About 400,000 years ago, the climate was just a little bit warmer than it is now. A new study out in the journal Science shows that small difference means a lot, though, and even a relatively small amount of warming is likely to lead to melting permafrost.
The study, released yesterday, used stalactites, stalagmites and other calcium carbonate cave growths, collectively known as speleothems, to reconstruct the ancient history of permafrost freezing and thawing.
The study was headed by Anton Vaks, a University of Oxford geologist and paleoclimate researcher, and funded by the British Natural Environment Research Council (NERC), the British Royal Society and the Russian Foundation for Basic Research. Vaks and an international team of researchers from Britain, Russia, Switzerland and Mongolia sampled a number of Siberian caves, as well as caves in the Gobi desert.
The northernmost of these, a cave called Lenskaya Ledyanaya, currently sits in an area of continuous permafrost. No stalactites grow there now, but they did 400,000 years ago.
This period, known as Marine Isotopic Stage 11, was 1.5 degrees Celsius warmer than temperatures in the preindustrial age, so Vaks and his colleagues concluded that a temperature increase of that amount will likely lead to thawing of the permafrost.
A puzzle solved through caves
As Vaks explained: "Stalagmites can grow only when you have rain or snowmelt water penetrating into the cave through fissures in the ceiling." When the cave is covered by permafrost, Vaks said, water can't seep through and speleothems do not form.
Based on this knowledge and newer techniques that allow researchers to accurately date stalactites and their kin back 500,000 years, Vaks and fellow researchers uncovered exactly when speleothems were growing in Siberian and Gobi desert caves.
In Siberia, the times of growth correspond to when the permafrost thawed, since water seeped through into the caves, and in the Gobi, speleothem growth only occurred in periods of increased precipitation.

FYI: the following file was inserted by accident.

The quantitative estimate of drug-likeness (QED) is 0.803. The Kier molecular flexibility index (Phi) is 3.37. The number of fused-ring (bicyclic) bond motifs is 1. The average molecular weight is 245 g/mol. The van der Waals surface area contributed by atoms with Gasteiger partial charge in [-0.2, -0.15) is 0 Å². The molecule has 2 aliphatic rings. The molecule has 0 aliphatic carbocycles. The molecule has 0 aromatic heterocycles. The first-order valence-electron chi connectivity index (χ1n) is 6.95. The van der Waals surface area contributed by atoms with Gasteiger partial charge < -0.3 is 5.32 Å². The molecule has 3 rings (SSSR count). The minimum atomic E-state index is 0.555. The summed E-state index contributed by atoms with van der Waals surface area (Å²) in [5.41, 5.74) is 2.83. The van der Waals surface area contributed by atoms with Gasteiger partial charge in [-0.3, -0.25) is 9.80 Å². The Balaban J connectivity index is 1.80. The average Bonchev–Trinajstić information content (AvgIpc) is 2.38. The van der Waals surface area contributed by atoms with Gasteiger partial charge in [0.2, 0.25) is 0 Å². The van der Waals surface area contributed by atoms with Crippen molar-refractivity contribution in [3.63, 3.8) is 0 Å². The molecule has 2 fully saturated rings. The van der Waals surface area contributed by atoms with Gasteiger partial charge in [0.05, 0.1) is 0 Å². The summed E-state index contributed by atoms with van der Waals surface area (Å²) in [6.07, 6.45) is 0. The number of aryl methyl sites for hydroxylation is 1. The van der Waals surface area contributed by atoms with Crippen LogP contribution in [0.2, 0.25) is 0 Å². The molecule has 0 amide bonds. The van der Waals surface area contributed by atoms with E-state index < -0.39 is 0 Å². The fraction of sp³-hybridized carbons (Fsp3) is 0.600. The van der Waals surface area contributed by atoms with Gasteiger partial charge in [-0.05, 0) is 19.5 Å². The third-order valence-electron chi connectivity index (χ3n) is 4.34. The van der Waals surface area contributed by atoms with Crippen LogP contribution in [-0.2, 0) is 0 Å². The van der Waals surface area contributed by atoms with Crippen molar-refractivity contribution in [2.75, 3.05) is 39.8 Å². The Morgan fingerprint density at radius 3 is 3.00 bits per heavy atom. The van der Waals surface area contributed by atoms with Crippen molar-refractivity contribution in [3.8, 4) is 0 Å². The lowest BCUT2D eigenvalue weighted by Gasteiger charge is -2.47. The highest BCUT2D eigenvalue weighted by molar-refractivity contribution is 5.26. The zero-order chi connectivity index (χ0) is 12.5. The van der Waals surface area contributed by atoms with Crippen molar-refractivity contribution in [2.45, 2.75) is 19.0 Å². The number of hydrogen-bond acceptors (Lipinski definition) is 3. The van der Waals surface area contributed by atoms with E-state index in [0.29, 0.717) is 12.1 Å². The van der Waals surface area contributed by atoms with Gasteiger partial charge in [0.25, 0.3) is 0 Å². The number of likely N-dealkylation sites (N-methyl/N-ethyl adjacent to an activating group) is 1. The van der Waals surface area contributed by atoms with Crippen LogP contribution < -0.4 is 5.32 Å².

The study is important because it clearly links a specific temperature -- 1.5 degrees warmer than preindustrial conditions -- with permafrost thawing, said Ted Schuur, a University of Florida professor who works on the impacts of current climate change on permafrost.
"As clear as something can be that happened 400,000 years ago" anyway, Schuur said.
Significant loss in permafrost by 2100
Permafrost melt will bring its own climate impacts, as well as affecting roads and infrastructure built atop it. As it thaws, the formerly frozen tundra will release significant quantities of carbon dioxide, contributing to even more warming (ClimateWire, Feb. 12).
Under a business-as-usual scenario, scientists estimate 48 to 63 percent of the surface permafrost will degrade by 2100, Schuur said.
The results from the desert caves sampled of Vaks' work show that parts of Asia experienced significantly more precipitation when the temperature was higher.
"It means the climate of Asia starts to change when we reach the 1.5-degree global warming tipping point," Vaks said.
In the future, Vaks plans to look for even more northern caves, using the same technique to see when the permafrost above them thawed. This could help pinpoint the extent to which scientists can expect permafrost to thaw under different increases in temperature.
Finding the caves won't be an easy task, he noted. Vaks credited the Arabica Caving Club in Irkutsk, Russia, for helping him with this study, but as the researchers search for ever-northern caves, they'll be in increasingly remote, difficult-to-access areas.
Reprinted from ClimateWire with permission from Environment & Energy Publishing, LLC. 202-628-6500. E&E Publishing is the leading source for comprehensive, daily coverage of environmental and energy issues. Click here to start a free trial to E&E's information services.
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